Apple in 2019: more Macs, more pro, and a vision for telly

Stuff’s Apple wish-list for the next 12 months

Oh no! It’s the new year, and we should already have smashed out 50,000 words about how Apple is doomed, and how there might just be a new iPhone this year! Where’s our keyboard? Who left our laptop under that pile of wrapping paper?

No, hang on – this is Stuff. We don’t do that sort of thing. Well, apart from losing laptops under piles of junk, obviously. But we already know Apple will release new versions of the usual suspects in 2019.

As ever, then, we’re thinking more deeply, bringing you our annual list of what we want to see from Apple, and not merely what we know we’re going to get.

Update Macs like clockwork

In December, the Mac Pro turned five. That’s great if you’re a kid and can dive head-first into a massive chocolate cake. For a computer that’s barely been updated, it’s an embarrassment. And it’s not alone – Macs are these days updated so sporadically people often mull whether entire lines will be unceremoniously axed.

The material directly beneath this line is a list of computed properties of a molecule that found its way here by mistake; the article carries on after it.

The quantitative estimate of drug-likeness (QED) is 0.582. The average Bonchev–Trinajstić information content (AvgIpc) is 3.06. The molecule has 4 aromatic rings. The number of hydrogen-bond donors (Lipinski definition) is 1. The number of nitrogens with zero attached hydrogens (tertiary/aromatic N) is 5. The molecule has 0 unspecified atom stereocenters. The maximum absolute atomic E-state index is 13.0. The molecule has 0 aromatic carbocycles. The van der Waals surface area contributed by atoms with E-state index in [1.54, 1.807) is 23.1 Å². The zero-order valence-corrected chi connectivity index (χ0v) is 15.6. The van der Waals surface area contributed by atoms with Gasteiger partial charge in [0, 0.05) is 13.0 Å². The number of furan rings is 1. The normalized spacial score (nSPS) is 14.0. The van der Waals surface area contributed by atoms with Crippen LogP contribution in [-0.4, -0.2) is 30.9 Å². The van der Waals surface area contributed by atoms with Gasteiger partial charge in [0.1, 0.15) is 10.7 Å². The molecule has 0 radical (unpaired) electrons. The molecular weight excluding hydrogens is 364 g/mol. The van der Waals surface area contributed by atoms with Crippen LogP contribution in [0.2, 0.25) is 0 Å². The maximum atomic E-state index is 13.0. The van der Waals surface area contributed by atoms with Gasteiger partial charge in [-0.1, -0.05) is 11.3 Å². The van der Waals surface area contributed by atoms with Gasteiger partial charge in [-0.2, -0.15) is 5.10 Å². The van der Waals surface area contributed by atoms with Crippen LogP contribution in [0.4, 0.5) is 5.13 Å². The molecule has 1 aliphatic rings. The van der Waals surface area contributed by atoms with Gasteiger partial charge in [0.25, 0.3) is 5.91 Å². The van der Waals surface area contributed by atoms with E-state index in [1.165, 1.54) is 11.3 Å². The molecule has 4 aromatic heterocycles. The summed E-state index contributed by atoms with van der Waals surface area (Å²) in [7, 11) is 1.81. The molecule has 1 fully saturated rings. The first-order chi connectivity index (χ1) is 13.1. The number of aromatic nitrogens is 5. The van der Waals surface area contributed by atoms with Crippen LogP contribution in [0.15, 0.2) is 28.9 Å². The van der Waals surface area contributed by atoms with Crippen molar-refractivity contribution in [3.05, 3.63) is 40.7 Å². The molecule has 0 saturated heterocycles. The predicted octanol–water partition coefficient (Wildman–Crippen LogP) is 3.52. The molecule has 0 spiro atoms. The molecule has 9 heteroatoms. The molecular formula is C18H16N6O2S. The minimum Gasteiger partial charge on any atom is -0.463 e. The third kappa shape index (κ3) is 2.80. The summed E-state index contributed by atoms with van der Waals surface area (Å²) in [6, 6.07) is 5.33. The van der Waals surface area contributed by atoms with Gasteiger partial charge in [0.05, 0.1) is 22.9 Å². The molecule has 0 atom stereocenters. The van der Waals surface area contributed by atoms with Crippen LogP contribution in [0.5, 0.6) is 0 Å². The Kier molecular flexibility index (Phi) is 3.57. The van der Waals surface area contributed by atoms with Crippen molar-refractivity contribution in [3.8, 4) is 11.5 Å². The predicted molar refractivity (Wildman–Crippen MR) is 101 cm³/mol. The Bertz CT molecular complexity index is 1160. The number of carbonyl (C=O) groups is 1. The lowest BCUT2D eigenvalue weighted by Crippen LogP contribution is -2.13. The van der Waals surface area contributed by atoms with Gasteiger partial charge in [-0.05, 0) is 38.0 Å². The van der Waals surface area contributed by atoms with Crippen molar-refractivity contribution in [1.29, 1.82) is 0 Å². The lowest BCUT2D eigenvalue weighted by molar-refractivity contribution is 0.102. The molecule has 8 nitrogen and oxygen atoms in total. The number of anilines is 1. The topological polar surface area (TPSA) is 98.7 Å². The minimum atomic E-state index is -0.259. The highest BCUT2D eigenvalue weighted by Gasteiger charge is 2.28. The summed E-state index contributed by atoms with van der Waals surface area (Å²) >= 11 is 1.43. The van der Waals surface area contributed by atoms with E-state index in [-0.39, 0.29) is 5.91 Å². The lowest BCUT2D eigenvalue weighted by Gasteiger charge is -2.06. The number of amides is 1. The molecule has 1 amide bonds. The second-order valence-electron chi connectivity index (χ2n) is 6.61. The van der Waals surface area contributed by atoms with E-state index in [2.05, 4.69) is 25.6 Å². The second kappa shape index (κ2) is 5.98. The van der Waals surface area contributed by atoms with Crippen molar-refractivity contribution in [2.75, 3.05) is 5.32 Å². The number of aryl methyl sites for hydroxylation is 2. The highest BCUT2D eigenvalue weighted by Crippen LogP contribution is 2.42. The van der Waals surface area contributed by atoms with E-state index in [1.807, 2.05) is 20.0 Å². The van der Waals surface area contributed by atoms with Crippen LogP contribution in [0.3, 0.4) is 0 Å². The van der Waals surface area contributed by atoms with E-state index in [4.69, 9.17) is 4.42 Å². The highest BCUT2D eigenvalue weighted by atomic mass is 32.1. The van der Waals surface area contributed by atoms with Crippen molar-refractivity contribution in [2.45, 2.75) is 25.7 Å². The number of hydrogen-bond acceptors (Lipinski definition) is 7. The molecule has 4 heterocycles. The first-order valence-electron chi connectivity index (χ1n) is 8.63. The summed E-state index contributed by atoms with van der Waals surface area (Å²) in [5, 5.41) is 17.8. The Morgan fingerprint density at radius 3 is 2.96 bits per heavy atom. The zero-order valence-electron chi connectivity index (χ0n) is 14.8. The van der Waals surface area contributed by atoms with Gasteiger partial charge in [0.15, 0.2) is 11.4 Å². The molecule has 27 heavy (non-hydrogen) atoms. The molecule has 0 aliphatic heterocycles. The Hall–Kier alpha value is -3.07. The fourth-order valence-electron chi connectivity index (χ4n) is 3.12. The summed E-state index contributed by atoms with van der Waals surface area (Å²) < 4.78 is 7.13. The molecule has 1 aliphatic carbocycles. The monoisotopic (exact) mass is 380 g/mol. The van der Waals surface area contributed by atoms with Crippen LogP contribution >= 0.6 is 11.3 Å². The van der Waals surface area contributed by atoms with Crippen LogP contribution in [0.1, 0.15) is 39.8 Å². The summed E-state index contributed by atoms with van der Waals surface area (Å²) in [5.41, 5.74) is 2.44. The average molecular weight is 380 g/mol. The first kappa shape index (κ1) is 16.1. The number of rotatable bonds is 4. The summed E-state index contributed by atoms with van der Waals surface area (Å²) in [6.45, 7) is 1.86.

We get that Apple wants every release to be an event – that’s good marketing. But in those years where some lines aren’t due a major revamp, we’d like to see them all given CPU, storage and RAM bumps, to keep them current.

Make iPad more pro

We love the new iPad Pro – and in 2019 want it to be even more ‘pro’. Mostly, this involes forking iOS in a more dramatic fashion than to date – over and above a Dock and Split View.

When using a keyboard, we need a pointer system of some kind. Every app – not just Safari – needs two-up windowing. Pro-level apps need support, and Apple should encourage multi-screen use cases. And that USB-C port needs to start working with external drives, because, no, we don’t fancy sending that 4K video edit to someone using iCloud Drive.

Create an always-on Apple Watch

The new Apple Watch is a lovely thing. The larger display with its curved corners makes the wearable’s predecessor look prehistoric. Which makes it all the more ironic that it spends most of its life completely blank.